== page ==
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Decision No. 15,222

Appeal of FREDERICK J. GORMAN from action of the Board of Education of the Sachem Central School District regarding election irregularities.

Decision No. 15,222

(May 12, 2005)

Ingerman Smith, L.L.P., attorneys for respondent, Neil M. Block, Esq., of counsel

MILLS, Commissioner.--Petitioner challenges actions of the Board of Education of the Sachem Central School District ("respondent") relating to the district's June 17, 2004 budget vote. The appeal must be dismissed.

On May 18, 2004, respondent's proposed budget of $244,798,915 was defeated by a vote of 5,891 to 5,223. On June 17, 2004, voters passed respondent's revised budget of $242,798,915 by a vote of 5,533 to 5,021 (the "budget"). This appeal ensued. Petitioner's request for interim relief was denied on August 9, 2004.

Petitioner contends that respondent misrepresented the budget by overstating available funds, overstating the contingency budget, and overestimating State aid. Petitioner further asserts that respondent failed to inform voters that the tax levy associated with the budget was arrived at by applying reserve funds and a fund balance, thereby minimizing the difference between the budget and the contingency budget. Petitioner also alleges that the budget was not available until June 10, that respondent reduced the number of its budget mailings to two, and that respondent did not inform voters of their polling places. Petitioner claims that respondent also engaged in impermissible targeting, exhorting the public to vote in favor of the budget, and permitted others to dispense literature that it could not distribute itself.

Petitioner asks that I nullify the budget vote and order respondent not to misrepresent available funds. Petitioner requests that I order respondent to prepare its contingency budget in accordance with State regulations using the same growth estimate in both its proposed and contingency budgets. Finally, petitioner requests that I order respondent not to promote its budgets, impermissibly target voters or permit others to conduct such activities.

Respondent argues that petitioner has failed to establish that the alleged irregularities affected the outcome of the election, were so pervasive that they vitiated the electoral process or demonstrate a clear and convincing picture of informality to the point of laxity in adherence to the Education Law. Respondent also alleges that petitioner has not proven that the district improperly exhorted the passage of the budget in violation of Phillips v. Maurer (67 NY2d 672).

Initially, I must address a procedural matter. The purpose of a reply is to respond to new material or affirmative defenses set forth in an answer (8 NYCRR ��275.3 and 275.14). A reply is not meant to buttress allegations in the petition or belatedly add assertions that should have been in the petition (Appeal of Cowley, 44 Ed Dept Rep 125, Decision No. 15,121; Appeal of General, 43 id. 146, Decision No. 14,948). Although I have reviewed petitioner's reply, I have considered only those portions that respond to new material or affirmative defenses set forth in respondent's answer.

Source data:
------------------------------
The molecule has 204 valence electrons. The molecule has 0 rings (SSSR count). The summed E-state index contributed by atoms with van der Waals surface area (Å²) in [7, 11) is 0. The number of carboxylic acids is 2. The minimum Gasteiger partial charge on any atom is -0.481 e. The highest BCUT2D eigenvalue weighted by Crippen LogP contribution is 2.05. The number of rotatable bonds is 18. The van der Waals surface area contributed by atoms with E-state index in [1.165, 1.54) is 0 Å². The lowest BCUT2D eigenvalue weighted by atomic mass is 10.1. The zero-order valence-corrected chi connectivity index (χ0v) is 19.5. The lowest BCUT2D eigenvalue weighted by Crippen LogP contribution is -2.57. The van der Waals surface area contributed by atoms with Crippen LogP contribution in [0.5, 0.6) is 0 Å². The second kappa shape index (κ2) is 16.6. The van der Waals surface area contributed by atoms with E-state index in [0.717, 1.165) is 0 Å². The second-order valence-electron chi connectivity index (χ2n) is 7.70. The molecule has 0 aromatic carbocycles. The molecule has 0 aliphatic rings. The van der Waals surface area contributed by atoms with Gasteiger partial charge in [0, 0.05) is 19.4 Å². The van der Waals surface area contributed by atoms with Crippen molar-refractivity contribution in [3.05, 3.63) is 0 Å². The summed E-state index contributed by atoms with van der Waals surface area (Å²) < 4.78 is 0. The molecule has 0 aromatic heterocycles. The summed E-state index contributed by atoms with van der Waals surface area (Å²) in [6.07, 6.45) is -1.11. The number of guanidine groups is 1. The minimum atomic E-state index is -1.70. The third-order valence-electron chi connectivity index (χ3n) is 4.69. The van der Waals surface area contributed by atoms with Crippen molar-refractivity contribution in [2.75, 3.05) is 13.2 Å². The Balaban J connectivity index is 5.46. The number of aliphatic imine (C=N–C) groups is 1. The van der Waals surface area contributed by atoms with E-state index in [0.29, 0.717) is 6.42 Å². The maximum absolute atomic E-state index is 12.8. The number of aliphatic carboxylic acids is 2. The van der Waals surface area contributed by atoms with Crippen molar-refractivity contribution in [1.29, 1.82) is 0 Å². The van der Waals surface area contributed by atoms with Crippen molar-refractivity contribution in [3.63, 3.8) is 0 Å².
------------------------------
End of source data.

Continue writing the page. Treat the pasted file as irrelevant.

To invalidate the results of an election, petitioner must establish not only that irregularities occurred but also that any irregularities actually affected the outcome of the election (Matter of Boyes, et al. v. Allen, et al., 32 AD2d 990, affd 26 NY2d 709; Appeal of Shafer, 43 Ed Dept Rep 9, Decision No. 14,900; Appeal of Grant, 42 id. 184, Decision No. 14,816), were so pervasive that they vitiated the electoral process (Appeal of Meyer and Mittelstaedt, 40 Ed Dept Rep 34, Decision No. 14,413; Appeal of Roberts, 33 id. 601, Decision No. 13,162) or demonstrate a clear and convincing picture of informality to the point of laxity in adherence to the Education Law (Appeal of Shafer, supra; Appeal of Grant, supra; Appeal of Hubert, supra ). Implicit in these decisions is a recognition that it is a rare case where errors in the conduct of a school election become so pervasive that they vitiate the fundamental fairness of the election (Appeal of Mead, 42 Ed Dept Rep 359, Decision No. 14,881). Furthermore, in an appeal to the Commissioner, petitioner has the burden of demonstrating a clear legal right to the relief requested and the burden of establishing the facts upon which he seeks relief (8 NYCRR �275.10; Appeal of General, supra; Appeal of Vazquez, 42 Ed Dept Rep 245, Decision No. 14,841).

Respondent's budget passed by a margin of 512 votes. Even assuming petitioner 's allegations to be true, the appeal must be dismissed because petitioner presents no evidence that any actions by respondent affected the outcome of the vote or that the alleged irregularities were so pervasive that they vitiated the electoral process or demonstrate a clear and convincing picture of informality to the point of laxity. Petitioner does not provide any affidavits from voters who allege that they would have voted differently but for the alleged misrepresentations, irregularities or exhortation. Petitioner provided just one affidavit from someone who failed to vote because he went to the incorrect polling place. Mere speculation as to the effect of alleged irregularities is insufficient to annul election results.

In light of this disposition, I will not address the parties' remaining contentions.

THE APPEAL IS DISMISSED.

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